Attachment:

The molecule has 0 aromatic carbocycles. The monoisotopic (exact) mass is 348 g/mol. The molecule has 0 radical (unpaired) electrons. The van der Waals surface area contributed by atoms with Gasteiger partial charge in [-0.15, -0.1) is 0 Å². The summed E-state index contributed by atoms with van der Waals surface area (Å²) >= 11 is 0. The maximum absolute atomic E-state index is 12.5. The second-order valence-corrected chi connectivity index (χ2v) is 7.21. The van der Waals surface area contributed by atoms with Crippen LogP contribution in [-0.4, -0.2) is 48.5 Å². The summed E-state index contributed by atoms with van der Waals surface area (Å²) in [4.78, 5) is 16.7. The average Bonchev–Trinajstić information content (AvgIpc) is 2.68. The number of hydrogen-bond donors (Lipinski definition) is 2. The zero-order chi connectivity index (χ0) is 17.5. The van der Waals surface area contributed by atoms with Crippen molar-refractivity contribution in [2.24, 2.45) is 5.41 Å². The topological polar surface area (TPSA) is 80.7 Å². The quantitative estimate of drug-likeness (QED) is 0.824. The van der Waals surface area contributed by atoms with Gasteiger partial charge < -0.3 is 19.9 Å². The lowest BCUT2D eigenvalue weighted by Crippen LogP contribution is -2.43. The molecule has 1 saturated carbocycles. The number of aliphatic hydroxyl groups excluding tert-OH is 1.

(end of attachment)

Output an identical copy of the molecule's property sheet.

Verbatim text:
The molecule has 0 aromatic carbocycles. The monoisotopic (exact) mass is 348 g/mol. The molecule has 0 radical (unpaired) electrons. The van der Waals surface area contributed by atoms with Gasteiger partial charge in [-0.15, -0.1) is 0 Å². The summed E-state index contributed by atoms with van der Waals surface area (Å²) >= 11 is 0. The maximum absolute atomic E-state index is 12.5. The second-order valence-corrected chi connectivity index (χ2v) is 7.21. The van der Waals surface area contributed by atoms with Crippen LogP contribution in [-0.4, -0.2) is 48.5 Å². The summed E-state index contributed by atoms with van der Waals surface area (Å²) in [4.78, 5) is 16.7. The average Bonchev–Trinajstić information content (AvgIpc) is 2.68. The number of hydrogen-bond donors (Lipinski definition) is 2. The zero-order chi connectivity index (χ0) is 17.5. The van der Waals surface area contributed by atoms with Crippen molar-refractivity contribution in [2.24, 2.45) is 5.41 Å². The topological polar surface area (TPSA) is 80.7 Å². The quantitative estimate of drug-likeness (QED) is 0.824. The van der Waals surface area contributed by atoms with Gasteiger partial charge < -0.3 is 19.9 Å². The lowest BCUT2D eigenvalue weighted by Crippen LogP contribution is -2.43. The molecule has 1 saturated carbocycles. The number of aliphatic hydroxyl groups excluding tert-OH is 1.